Your target market consists of companies of a size where every dollar counts, where every dollar spent is money out of their own pockets personally and where you are asking them to make a significant investment in something that is not perceived as urgent.

Impossible?  Not necessarily.

First, understand that the managed services sell is not a one-call win. It requires a little education.  Let’s say you have a car.  It’s the first car you’ve ever owned.  You bought it new, and it has worked pretty well for you.  You had a couple of kids, and now it’s getting a little too cozy in that car.  Plus your wife wants a dog, and where the hell are you going to put the dog?  In the back of your mind, you’re starting to think “I’m going to need a new car one of these days!”

Then you get busy at work, and with life, and you just don’t think about the car at all, because after all, it’s getting you from point A to point B, and that’s what you NEED it to do.  So, getting from point A to point B is the primary function of your vehicle.

Your vehicle has other functions, however.  It needs to safely fit your two kids and that new dog in, in a way that doesn’t make you want to pull your hair out at daycare pickup.  It needs to store your new cross country skis that you got for Christmas and said you would use, but really you aren’t going to use them so they’ll live in the trunk.  Slowly, day after day, daycare pickup after grocery run, your vehicle, while “working perfectly” starts to take up more space in the front of your brain.

So now, let’s say that one day I call you up and say “I sell cars!  Do you need a new car?”

Even though you have been thinking about that exact thing, your first thought will be “No!  Everything is fine, my car works fine.”  Think about that.  You are programmed to that default setting.  We all are.  It’s pretty rare to make a sales call and have someone say “As a matter of fact, yes, I need one of those right now, today!”

Instead of asking you that first closed ended question, what if I started the conversation like this:

“I work with people whose vehicle needs might be changing.  Tell me what’s changed in your life this year!”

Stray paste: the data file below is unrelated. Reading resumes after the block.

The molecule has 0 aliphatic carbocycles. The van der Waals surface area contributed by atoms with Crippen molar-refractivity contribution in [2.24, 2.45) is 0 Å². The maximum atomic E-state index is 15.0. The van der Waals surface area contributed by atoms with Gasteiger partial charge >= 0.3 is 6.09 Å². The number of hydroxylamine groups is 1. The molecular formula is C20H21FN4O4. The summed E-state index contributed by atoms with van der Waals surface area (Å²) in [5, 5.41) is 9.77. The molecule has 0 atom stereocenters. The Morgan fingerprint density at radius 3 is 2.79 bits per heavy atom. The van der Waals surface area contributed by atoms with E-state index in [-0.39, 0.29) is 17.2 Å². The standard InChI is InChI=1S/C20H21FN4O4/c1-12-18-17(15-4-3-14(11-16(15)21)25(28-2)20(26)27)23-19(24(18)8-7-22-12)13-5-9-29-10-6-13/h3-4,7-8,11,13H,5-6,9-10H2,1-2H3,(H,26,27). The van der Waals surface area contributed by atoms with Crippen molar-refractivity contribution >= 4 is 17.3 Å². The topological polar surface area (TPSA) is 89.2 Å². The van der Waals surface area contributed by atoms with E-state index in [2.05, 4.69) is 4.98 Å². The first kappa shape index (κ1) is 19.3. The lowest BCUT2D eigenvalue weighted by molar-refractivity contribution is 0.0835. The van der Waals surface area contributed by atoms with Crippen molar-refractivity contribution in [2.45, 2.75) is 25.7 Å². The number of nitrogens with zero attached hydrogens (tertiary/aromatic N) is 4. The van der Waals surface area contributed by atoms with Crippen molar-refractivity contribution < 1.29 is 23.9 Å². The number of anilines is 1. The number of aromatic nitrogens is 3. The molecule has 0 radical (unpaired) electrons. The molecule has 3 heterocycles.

If my mojo is working, and you’re not busy, you might tell me about your new baby and those ridiculous skis and the dog.

So now, understanding a little more about you, and what you need, I can go a little deeper.

“Wow, okay.  TWO kids and a DOG and skis?  I know when we had our second kid, those car seat straps made me nuts and I really appreciated the extra row of space the minivan gave me.  What do you like about the car you’re driving right now?”

And you tell me.

Then I ask another open ended, non-threatening question.

“What are you looking for in your next car, besides the obvious more space (haha)?”

Then you tell me.

And now we can really get down to the nuts and bolts of what you’re going to buy, when you’ll buy it and what you’ll spend and how you shop for things.  And a few calls later, you’ll have a brand new car.

This translates really well into a managed services pitch.  The car is the business. Your prospect started a business.  They have nothing to compare it to, it’s the only business they have ever owned. They bought computers for it. They likely went in to debt to do it.  They bought brand new stuff that’s aging and while they still work, they are starting to show their age.  It’s likely that they have them tuned up every once in a while.  Maybe by a friend or someone who was recommended by someone they knew and trusted.  They still work pretty much the way they were intended to, and unless they are really thinking about what’s wrong with them, odds are they aren’t feeling any sense of urgency to change anything.

So when you make your first call, if you ask them if they need computer support, their likely answer is going to be “no”.  However, if you position yourself as a trusted technology consultant, and ask them some questions about what might be changed in their business this year, you will keep the conversation going long enough to find out about the dog and the skis.  Or in this case, the twenty desktops and the aging server and the fact that they are going to move next year.

The way you position yourself at the beginning of the conversation will make or break your opportunity to get in front of this prospect.  If you’re selling technology, you aren’t going to get in there – they don’t NEED technology.  If you keep them on the phone long enough to find out what they DO need, you can sell them that.

Some openers to try:

“We help small businesses choose technology that will support change. What do you think is the biggest challenge your industry will face this year?”

HINT:  Make sure you know the top ten answers to this question, and an idea that gets you the appointment.

“We help business owners evaluate their current technology so that they can accurately estimate their expenses for the next five years.  What do you know for certain you will need to change to remain competitive?”

HINT: Have a list of things handy that they may not have considered.

“We specialize in creating secure networks that protect our clients from financial breaches and data loss.  What would happen if you lost five years of invoicing?”

HINT:  You can always tell a story about a client that had something similar happen to them.

Happy Selling,

Carrie